Cherry blossoms. Sunlight into the (early) evening hours. And baseball with fans in the stands. Rites of passage for spring.
Last year, Major League Baseball played a season shortened by the pandemic and void of fans not made of cardboard.
But this year will feel much more like a normal year. For starters, the season will be its regular length of 162 games. Yes, there are fans in stands, though that depends on which state you are in. In Seattle, the Mariners allow up to 9,000 fans in seats for the first several games of the season. That number may change as more people are vaccinated and as case numbers go down.
There are numerous other new regulations in place, such as social distancing and limits on what you can bring into T-Mobile Park. Because the lines to get into the stadium will be longer and slower-moving, there are no bags allowed to speed up the entry process.
Everyone over two years old will be required to wear a mask at all times, except when eating or drinking, which is only allowed in seats.
Even the seating arrangements will be special. Since only approximately 20% of the seats will be filled, expect there to be plenty of empty seats between your group and others. Tickets are being sold in groups of up to six, with the expectation that everyone in your party will be from the same household.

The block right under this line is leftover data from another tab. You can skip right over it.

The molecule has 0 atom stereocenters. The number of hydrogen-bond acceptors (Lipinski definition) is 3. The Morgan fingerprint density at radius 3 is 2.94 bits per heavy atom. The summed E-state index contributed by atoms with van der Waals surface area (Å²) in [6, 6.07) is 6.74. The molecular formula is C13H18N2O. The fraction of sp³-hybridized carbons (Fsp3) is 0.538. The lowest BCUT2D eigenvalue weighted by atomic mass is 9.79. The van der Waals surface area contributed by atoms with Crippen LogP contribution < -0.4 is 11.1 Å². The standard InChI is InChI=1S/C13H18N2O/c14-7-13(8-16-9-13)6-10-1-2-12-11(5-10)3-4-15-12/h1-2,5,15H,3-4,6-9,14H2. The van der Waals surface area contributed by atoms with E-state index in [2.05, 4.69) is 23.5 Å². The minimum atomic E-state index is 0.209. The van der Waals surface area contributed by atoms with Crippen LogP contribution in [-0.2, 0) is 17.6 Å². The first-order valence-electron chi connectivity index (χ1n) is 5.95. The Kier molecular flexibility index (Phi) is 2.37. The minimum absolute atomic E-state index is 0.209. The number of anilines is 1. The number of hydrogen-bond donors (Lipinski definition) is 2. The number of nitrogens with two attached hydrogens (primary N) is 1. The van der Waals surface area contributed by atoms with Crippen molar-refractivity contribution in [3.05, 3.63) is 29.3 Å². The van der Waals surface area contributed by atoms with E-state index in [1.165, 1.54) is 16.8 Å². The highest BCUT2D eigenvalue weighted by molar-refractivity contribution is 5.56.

Despite these restrictions, most diehard baseball fans will likely be able to forget about the pandemic for a bit once they get settled into seats. The atmosphere of the game and the experience will take over. There will still be beer, hot dogs, peanuts, and a game being played on the field, after all. And that’s to say nothing of enjoying some quality time with family or friends. In public. We could all likely use more of that.
As for the Mariners themselves, that’s where things are going to feel just like old times, and not in a good way.
The big picture is that aside from several good seasons from 1995-2001, the Mariners have not been a successful baseball team. In fact, they own the ignominious distinction of having the longest playoff drought of any professional sports team (counting NFL, MLB, NHL, and NBA).
Before the pandemic, the story was that the Mariners were entering a rebuilding phase. Trading away their stars (or losing them to retirement) and signing lots of new, younger talent. That talent was supposed to get developed during the 2020 season. We all know how that went. It leaves fans in the current position to wait and hope for future results rather than expecting them right away as young players get real game experience.
Thus far, the Mariners are at about .500, with a tough series underway against the Minnesota Twins, a good team expected to compete and make the playoffs. The Mariners had had a couple of interesting games so far, pushing things into extra innings and winning when most people had already gone to bed and written off the outing as a loss.
It’s, of course, far too early to start making predictions when we are only six games into a 162-game season, but nonetheless. To actually make the playoffs would be one of the most exciting things to happen in sports around here in quite some time.
In a perfect world, Seattle will exceed expectations. And the virus numbers will go down, and T-Mobile’s seating capacity will go up. The weather will get better, and life will return to normal.
If the past year has taught us anything, it’s that sometimes all you have is hope. But at least now we have baseball to go along with it.